What are the increased risks of early-onset preeclampsia?

Updated: Nov 29, 2018
  • Author: Kee-Hak Lim, MD; Chief Editor: Ronald M Ramus, MD  more...
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Answer

Answer

Early-onset preeclampsia was significantly associated with a high risk for fetal death (adjusted odds ratio [AOR], 5.8), but late-onset preeclampsia was not (AOR, 1.3). However, the AOR for perinatal death/severe neonatal morbidity was significant for both early-onset (16.4) and late-onset (2.0) preeclampsia. [41, 42]

In addition, the incidence of preeclampsia increased sharply as gestation progressed: the rate for early-onset preeclampsia was 0.38% compared with 2.72% for late-onset preeclampsia. [41, 42]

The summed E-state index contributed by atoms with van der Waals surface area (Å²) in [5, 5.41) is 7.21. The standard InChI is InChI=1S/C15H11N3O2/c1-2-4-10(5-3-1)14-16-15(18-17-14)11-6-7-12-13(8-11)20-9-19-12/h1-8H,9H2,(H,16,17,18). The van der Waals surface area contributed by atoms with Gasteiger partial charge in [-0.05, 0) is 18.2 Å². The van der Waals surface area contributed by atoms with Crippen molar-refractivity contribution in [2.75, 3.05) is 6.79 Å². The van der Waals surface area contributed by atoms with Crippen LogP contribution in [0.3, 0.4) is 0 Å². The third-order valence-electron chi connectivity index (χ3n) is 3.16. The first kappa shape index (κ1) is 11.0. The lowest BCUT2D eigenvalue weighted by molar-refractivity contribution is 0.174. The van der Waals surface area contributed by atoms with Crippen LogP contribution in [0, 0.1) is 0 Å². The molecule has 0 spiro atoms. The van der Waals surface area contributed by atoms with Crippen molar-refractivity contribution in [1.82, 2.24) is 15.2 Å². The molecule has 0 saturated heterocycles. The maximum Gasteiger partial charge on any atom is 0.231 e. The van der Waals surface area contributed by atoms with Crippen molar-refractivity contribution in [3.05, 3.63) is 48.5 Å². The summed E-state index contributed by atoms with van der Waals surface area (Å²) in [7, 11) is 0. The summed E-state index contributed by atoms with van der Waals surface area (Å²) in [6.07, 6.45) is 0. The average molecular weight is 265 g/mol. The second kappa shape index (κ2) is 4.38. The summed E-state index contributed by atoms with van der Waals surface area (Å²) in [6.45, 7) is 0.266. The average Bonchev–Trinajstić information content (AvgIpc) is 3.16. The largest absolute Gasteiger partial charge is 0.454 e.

Table 1 lists the risk factors and their odds ratios for preeclampsia. [2]

Table 1. Risk Factors for Preeclampsia* (Open Table in a new window)

Nulliparity

3:1

Age >40 y

3:1

Black race

1.5:1

Family history

5:1

Chronic renal disease

20:1

Chronic hypertension

10:1

Antiphospholipid syndrome

10:1

Diabetes mellitus

2:1

Twin gestation (but unaffected by zygosity)

4:1

High body mass index

3:1

Angiotensinogen gene T235

 

Homozygous

20:1

Heterozygous

4:1

*Adapted from ACOG Technical Bulletin 219, Washington, DC 1996. [1]

 


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